The Brad Kaminsky Foundation is Dedicated to Raising Awareness and Funds for
Childhood & Adult Brain Tumor and Cancer Research.

The Brad Kaminsky Foundation
In Loving Memory of..
Brad Kaminsky, Lisa Gibson, Bob Carter, Jr., Tony Leonard, Susanne McMillan, Dan McNally, Andy Lewis, William Keyser, Diane Wyatt, Gregory Weiss, James McKenzie, Geoff Cornman, Brian Bedell, Joseph Gray, Mary Haller, Jonathan Hicks, Capt. John Flynn, Sherry Brinton, Kyle Kerpan, Kyle Snyder, James Meyers, Josie Chiang, Stefan, Karen S., Jacqueline V. Offutt, Lauren Fitzgerald, Judy Hahn, Christine Donahue, Larry Burns, Anne Glynn, Lindsay Warren, Joe Lieb, Mike Gianinni, Bill Waggener, Melanie Knight-Teaster, Judi Spivack, Niki Perry, William Schopf, Nancy Coyle, Karen Stevens, Jose Andrade, Jose Rodriguez,
Brenda  BB Huff, Mim O'Neill, Richard Alan Brownmiller, Jim Ingman, Michael Bloomberg, Lilly Watkins, Vincent Mandzak and all our Angels



Cancer-Stricken Jurist Gets Help From Friends

By LAURIE MASON Courier Times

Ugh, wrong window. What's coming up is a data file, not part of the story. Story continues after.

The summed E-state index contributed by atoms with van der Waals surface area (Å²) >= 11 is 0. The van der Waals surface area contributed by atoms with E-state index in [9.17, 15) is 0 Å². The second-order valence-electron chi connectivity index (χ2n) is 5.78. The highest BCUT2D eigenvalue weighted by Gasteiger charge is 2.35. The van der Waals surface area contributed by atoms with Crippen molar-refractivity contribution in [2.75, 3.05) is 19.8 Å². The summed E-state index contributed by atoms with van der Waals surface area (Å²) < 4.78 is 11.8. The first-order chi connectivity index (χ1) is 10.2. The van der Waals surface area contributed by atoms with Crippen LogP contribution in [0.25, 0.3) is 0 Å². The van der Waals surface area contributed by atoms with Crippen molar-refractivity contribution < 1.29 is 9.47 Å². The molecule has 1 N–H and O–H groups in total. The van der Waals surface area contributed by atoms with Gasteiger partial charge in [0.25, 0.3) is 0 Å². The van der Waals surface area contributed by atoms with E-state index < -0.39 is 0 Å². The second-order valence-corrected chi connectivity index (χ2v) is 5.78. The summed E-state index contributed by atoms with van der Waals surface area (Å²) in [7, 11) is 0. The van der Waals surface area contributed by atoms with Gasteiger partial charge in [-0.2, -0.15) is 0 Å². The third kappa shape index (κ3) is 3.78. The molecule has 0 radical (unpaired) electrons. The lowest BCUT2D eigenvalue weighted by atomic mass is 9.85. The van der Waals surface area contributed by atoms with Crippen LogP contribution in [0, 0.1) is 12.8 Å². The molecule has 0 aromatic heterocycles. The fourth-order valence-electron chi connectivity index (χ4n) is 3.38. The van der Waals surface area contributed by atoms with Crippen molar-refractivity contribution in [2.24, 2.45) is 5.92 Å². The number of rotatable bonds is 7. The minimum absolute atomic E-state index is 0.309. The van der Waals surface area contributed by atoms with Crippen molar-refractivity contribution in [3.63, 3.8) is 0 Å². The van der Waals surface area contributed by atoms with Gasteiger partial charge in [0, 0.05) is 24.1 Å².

More than 400 lawyers, judges and police officers turned out Friday to support Brad Kaminsky, a Bucks prosecutor fighting brain cancer. As an assistant district attorney, Brad Kaminsky has spent most of his career fighting to put criminals behind bars. Now he's fighting for his life. Kaminsky, 28, has brain cancer. It was discovered in July when, without warning, he went into a seizure while driving home from having lunch with his wife. He's had three painful surgeries to remove tumors and is undergoing experimental radiation treatment at a North Carolina research hospital. Kaminsky's trying to be brave, his family said, although he knows he has a tough battle ahead of him. But his friends and co-workers aren't letting him fight the battle alone. As word spread about Kaminsky's illness, the legal community rallied to his side. At a fund-raising dance Friday night in Wycombe, nearly 400 lawyers, judges, police officers, courthouse staff and family members gathered to raise money and support for Kaminsky and his family. It was a night of music and fun as partygoers cut a rug to the sounds of The New Society Orchestra, an eight-piece top 40s band featuring Gail Marr, an assistant Bucks district attorney, and John Fioravanti, a Doylestown defense attorney. Among the revelers seen mingling in the crowded Fraternal Order of Police lodge were Bucks County Judges Cynthia and John Rufe, Bucks County District Attorney Alan Rubenstein and Democratic Commissioners candidate Chris Serpico. Although Kaminsky couldn't attend, he sent a note of thanks with his wife, Kim. "He knows he's going to beat this cancer, and he can't wait to get back home," she said. Kaminsky grew up in Bensalem and graduated from Bensalem High School in 1989. He has two children, ages 5 and 2. Although he's been able to keep his job - and his medical insurance - by working from home and the hospital, doing research and writing legal briefs, the family's financial future is uncertain. Besides medical expenses not covered by insurance, Kaminsky must deal with costly travel expenses and phone bills, and his wife was forced to quit her part-time job at Doylestown hospital to help care for Kaminsky and their children. "I talk to him on the phone about 10 times a day," she said. "We don't feel like we're alone in this because his boss and everyone at the office has been so good to us." Kaminsky's boss, Alan Rubenstein, put the praise back on Kaminsky. "Brad is a bright, aggressive lawyer who has shown great talent and integrity on the job," he said. "As an office, we hope our support helps him some way in his recovery, and we want him to know that he still has a job when he recovers." Kim Kaminsky said Rubenstein gave her husband his personal laptop computer so he could send information into the office. When a document can't be faxed and she can't leave the kids to bring it to Doylestown, Rubenstein sends someone to pick it up. And Kaminsky's co-workers have been "outstanding," she said. Along with planning the fund-raiser, prosecutors set up a bank account for donations. Among the contributors last night were the Bucks County Chiefs of Police Association with a $1,000 check and the Bensalem Police Benevolent Association, which donated $2,000. Others found more creative ways to raise cash. Assistant district attorney Sharif Abaza, Kaminsky's office-mate, announced he would allow the highest bidder give him a crew-cut. With a room full of defense attorneys no doubt eager to take a razor to the prosecutor's head, the bidding quickly climbed to $250. But in a shocking turn of events, Abaza's own mother, Ann Abaza, trounced the competition with a bid of $325. "My own mother?" Abaza whined upon hearing auctioneer Gary Gambardella, a senior deputy district attorney, announce the winner. So far, about $10,000 has been raised to help Kaminsky. Rubenstein said it's a worthy cause. "But for the grace of God, any one of us could be in Brad's situation," he said. "I think everyone in this room recognizes that."





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